• Join over 1.2 million students every month
  • Accelerate your learning by 29%
  • Unlimited access from just £6.99 per month

Why the Toleration Act proved to be a significant turning point inthe history of Christianity

Extracts from this document...


Why the Toleration Act proved to be a significant turning point in the history of Christianity Religious intolerance was normal practice throughout the Middle Ages, the Reformation bringing with it much persecution. Christian Anti-Semitism fuelled the religious insecurity prevalent in Europe but by the end of the sixteenth century Poland, the Dutch Republic and France had reached a state of 'tolerance', being in contrast to the religious intolerance still present in England at this time. The passing of the Toleration Act in 1689 appears to have been a close call, coming as it did during a particularly unstable period, making its conception all the more surprising. However, the practical achievement of the Act was remarkable, it being the first time in English history that dissenters such as Quakers, Presbyterians, Independents and Baptists were recognised by law and given a right to free worship. ...read more.


John Prideaux, Archdeacon of Norwich at the time gives us a example of this grievance, writing in 1691 '...more lay hold of it to separate from all manner of Worship to perfect irreligion than goe to them; and although the Act allows no such liberty, the people will take it soe.' As suggested in the passage above, the Act was resolutely against the 'unreligious' who chose to go to the 'alehouse' rather than mass and in fact sect 16 contains a strongly worded condemnation of such behaviour.... 'Provided always and it is the true intent and meaning of this Act, That all the laws made and provided for the frequenting of Divine Service on the Lord's Day....shall still be in Force, and executed against all persons that offend against the said Laws, except such persons that come to some Congregation or Assembly of Religious Worship, allowed or permitted by this Act.' ...read more.


The church had moved form a coercive to a voluntary religion bringing with it the need for powers of persuasion. The Toleration Act had, in a way, 'partially disestablished' the Church of England4 making it need to compete with other religious groups. A remarkable development of this was the rise of devotional groups, with the most significant probably being S.P.C.K (Society for Promoting Christian Knowledge) founded in 1699, moving the church, in direct response to the changes that it faced, into a far more consciously evangelic era. 1 Spurr. The Restoration Church Of England 1646-1689 pg 104 2 Tyacke. The legalizing of Dissent, 1571-1719 in From Persecution to Toleration ed.Grell pg.44 3 Gregory. The eighteenth century Reformation: the pastoral task of Anglican Clergy after 1689 in The Church of England c.1689-c.1833 ed. J,Walsh pg.69. 4 G.V Bennett Conflict in the church in Britain after the glorious Revolution ed.Holmes pg.155 ?? ?? ?? ?? ...read more.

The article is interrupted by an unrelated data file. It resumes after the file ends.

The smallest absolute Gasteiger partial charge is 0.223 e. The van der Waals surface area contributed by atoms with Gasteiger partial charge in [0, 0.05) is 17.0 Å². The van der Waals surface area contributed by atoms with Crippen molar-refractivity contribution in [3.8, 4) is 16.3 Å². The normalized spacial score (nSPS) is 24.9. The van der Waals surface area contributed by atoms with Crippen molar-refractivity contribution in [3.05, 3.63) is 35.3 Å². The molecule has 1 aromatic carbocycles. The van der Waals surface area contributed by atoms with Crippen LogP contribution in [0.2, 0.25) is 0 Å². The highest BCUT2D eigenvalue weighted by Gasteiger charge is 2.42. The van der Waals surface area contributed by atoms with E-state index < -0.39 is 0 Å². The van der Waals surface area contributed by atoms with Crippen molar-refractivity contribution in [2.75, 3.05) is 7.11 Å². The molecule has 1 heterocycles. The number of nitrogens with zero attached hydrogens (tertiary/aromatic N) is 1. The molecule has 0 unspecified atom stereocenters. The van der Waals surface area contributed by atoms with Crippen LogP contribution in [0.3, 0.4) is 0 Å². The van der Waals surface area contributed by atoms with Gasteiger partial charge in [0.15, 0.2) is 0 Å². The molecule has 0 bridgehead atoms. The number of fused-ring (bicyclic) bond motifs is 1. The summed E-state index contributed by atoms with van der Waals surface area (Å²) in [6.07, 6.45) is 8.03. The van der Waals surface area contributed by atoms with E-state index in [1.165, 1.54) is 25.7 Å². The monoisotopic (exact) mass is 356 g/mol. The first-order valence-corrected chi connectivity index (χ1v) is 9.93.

The above preview is unformatted text

This student written piece of work is one of many that can be found in our GCSE Places of Worship section.

Found what you're looking for?

  • Start learning 29% faster today
  • 150,000+ documents available
  • Just £6.99 a month

Not the one? Search for your essay title...
  • Join over 1.2 million students every month
  • Accelerate your learning by 29%
  • Unlimited access from just £6.99 per month

See related essaysSee related essays

Related GCSE Places of Worship essays

  1. English Reformation

    With very few signs and demand for future reformations, it would appear that the strength of the Church triumphed over the 'small cells of committed adherents.'

  2. Religious Social Education Coursework Christianity and Churches.

    Christmas and Easter. Section 3 In this part of my project I am going to be discussing whether I think that for a Christian, worship at home more important than worship at church? In today's world, when someone is speaking about church, most people think of it as a building.

  1. How useful are the secondary sources provided in understanding Medieval Monasticism compared with the ...

    This was a clear example of Fountains first intentions of being a place of worship moving to a modern area with the concentration on wealth increasing. Being buried within the church was a great privilege and was only available to those who were important parts of the organised religion.

  2. Religion in Britain

    Puritanism became a popular belief among the common people in the 17th century, but James I and Charles I persecuted the puritan so cruelly that they forced may puritans to leave for Northern America. At last the kings persecution caused revolt.

  1. Christianity - history and beginings

    They also meet in churches to encourage one another to lead upright lives according to God's moral law. Two practices important to Christian worship usually take place in churches. They are (1) baptism and (2) the Eucharist, also called Holy Communion or the Lord's Supper.

  2. The Progression of Christianity from The Apostolic era - The Lutheran Reformation.

    It was not until the first Century, after all of the Apostles and others who had been in direct contact with Christ were dead, that many Churches developed a hierarchical organization.(Huxley, p52) From here the concept of Apostolic Succession, and Petrine Supremacy, was established.

  • Over 160,000 pieces
    of student written work
  • Annotated by
    experienced teachers
  • Ideas and feedback to
    improve your own work